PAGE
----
You know all those times you fumed at the nickel-and-diming that takes place this time of year as your children head off to elementary or high school? Well, it’s nothing compared to the hundreds and sometimes thousands college kids have to spend before their school year is even past its first month.
And though you have to tell your 15-year-old that you can’t get that locker organizer just yet because you don’t get paid until next Friday, you can’t very well tell your university freshman you can’t afford that $100 course book until next week because next week may be too late for him to have it read.
There are ways to lessen the impact of those necessary purchases, though, and as with most financial matters, the answer is budgeting.
The base expenses of a college education (tuition, room and board) are natural bank-account killers because there’s no way around them. They have to be paid. The $1,500-$2,000 you paid 15 years ago on tuition has more than quadrupled since, with the average cost in Canada pegged at about $7,000 per semester. Multiply that by two for the full school year. Multiply by the number of years your child will be studying and factor in inflation and you can expect to pay anywhere from $30,000 to over $60,000— that’s possible your annual salary, and then there’s the cost of living away from home (which really is one of the important aspects of continuing education some parents have a hard time accepting), which can often eclipse the cost of tuition.
The ideal is for parents to start thinking about how to come up with that $120,000 as early in a child’s life as possible, and a Registered Education Savings Plan (RESP) is a great way to save while receiving some benefits from the federal government. New plans have no annual contribution limit but have a lifetime limit of $50,000 (plans opened prior to 2006 have a $4,000 annual cap and $42,000 lifetime cap). The government can contribute up to 20 percent on the first $2,500 annual contribution. More information is available athttp://www.canlearn.ca/eng/savings/know_your_resp.shtml and many financial institutions have online RESP calculators to help you maximize your contributions.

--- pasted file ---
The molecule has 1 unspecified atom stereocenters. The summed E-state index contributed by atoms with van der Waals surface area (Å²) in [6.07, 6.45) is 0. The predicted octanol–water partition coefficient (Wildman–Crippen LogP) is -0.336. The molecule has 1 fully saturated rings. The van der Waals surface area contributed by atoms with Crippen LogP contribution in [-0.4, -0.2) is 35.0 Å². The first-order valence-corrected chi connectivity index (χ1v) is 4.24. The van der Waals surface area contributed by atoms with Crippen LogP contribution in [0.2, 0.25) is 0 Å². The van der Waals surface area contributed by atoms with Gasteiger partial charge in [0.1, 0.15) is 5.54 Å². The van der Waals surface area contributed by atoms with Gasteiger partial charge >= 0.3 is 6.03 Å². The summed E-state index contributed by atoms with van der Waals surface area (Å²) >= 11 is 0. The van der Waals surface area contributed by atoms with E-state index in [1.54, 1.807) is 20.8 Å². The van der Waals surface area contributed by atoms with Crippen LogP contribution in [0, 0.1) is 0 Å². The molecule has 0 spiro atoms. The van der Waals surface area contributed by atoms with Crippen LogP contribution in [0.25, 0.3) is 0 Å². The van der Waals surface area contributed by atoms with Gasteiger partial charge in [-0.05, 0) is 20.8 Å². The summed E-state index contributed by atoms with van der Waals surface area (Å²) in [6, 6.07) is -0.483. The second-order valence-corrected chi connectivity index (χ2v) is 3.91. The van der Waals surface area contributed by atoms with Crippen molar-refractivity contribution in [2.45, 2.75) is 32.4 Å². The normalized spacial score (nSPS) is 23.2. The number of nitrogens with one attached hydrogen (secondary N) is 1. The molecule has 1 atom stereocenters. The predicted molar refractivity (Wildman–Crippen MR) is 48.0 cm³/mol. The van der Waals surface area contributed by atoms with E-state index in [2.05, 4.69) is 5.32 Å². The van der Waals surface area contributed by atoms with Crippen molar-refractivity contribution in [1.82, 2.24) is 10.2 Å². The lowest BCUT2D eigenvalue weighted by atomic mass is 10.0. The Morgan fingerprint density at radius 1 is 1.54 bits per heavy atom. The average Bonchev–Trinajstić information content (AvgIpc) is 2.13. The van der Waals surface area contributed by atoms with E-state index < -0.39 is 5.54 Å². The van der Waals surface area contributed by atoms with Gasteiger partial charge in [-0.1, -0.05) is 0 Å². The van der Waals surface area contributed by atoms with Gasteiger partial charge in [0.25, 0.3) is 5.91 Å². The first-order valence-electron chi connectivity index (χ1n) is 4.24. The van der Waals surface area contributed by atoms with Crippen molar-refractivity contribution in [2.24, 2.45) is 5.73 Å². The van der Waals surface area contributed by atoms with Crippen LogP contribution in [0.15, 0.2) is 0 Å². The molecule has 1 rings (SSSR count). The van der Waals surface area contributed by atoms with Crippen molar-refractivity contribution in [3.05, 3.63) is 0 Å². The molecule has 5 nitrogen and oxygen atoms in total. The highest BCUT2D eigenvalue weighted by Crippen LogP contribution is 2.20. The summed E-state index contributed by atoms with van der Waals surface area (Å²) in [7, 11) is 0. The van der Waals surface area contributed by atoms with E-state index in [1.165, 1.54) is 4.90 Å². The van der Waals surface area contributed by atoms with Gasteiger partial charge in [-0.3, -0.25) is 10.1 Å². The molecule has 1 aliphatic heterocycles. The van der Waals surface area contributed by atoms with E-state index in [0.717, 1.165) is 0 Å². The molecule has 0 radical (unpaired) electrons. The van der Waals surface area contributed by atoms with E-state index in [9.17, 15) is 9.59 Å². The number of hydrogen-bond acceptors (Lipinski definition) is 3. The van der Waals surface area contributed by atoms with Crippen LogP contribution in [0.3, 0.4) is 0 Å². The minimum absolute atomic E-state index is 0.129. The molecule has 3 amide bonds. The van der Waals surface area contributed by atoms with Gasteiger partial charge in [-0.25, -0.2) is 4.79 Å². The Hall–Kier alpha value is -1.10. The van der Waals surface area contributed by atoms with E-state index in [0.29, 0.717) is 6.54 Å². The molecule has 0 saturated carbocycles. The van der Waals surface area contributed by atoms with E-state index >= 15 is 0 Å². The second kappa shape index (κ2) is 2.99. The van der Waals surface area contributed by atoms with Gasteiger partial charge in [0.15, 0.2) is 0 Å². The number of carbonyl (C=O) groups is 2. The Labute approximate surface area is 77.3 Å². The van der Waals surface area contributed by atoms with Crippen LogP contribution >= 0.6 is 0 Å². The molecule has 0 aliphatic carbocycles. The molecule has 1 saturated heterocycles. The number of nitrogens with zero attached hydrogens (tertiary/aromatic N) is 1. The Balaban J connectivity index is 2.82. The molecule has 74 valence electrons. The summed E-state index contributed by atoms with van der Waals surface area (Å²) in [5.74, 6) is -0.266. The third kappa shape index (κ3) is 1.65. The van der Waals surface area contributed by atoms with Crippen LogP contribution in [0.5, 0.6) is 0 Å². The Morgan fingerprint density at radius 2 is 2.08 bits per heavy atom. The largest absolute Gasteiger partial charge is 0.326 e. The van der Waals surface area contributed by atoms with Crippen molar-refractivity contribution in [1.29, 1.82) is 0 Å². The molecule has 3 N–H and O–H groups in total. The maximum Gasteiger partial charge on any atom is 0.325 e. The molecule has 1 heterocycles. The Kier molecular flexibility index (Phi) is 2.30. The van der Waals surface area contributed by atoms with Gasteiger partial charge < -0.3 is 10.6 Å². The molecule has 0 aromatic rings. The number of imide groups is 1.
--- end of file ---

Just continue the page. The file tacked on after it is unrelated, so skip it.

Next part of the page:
And of course, don’t neglect the cost of transportation. Many institutions include transit passes as part of the school ID cost but some don’t, so be prepared to pay for monthly passes if your student lives off campus or needs to commute to a part-time job to supplement his education costs. A car may be a cheaper alternative over the course of obtaining a degree, but there’s the initial outlay and gasoline and maintenance costs along the way.
The cost of course books is outlandish, but many courses use the same reading list year after year. As such, it may be beneficial to foresake new books and buy used. Further cost savings can be realized by reselling them after they are no longer needed. Institutions have used book stores and as with much buying and selling, Kijiji and Craigslist offer a chance to buy and sell course books, but the big chains such as Amazon and Chapters also have used textbook categories at substantial discounts over new.
Getting an education may be expensive for both the child and the parents, but some financial planning can take the anxiety out of the experience.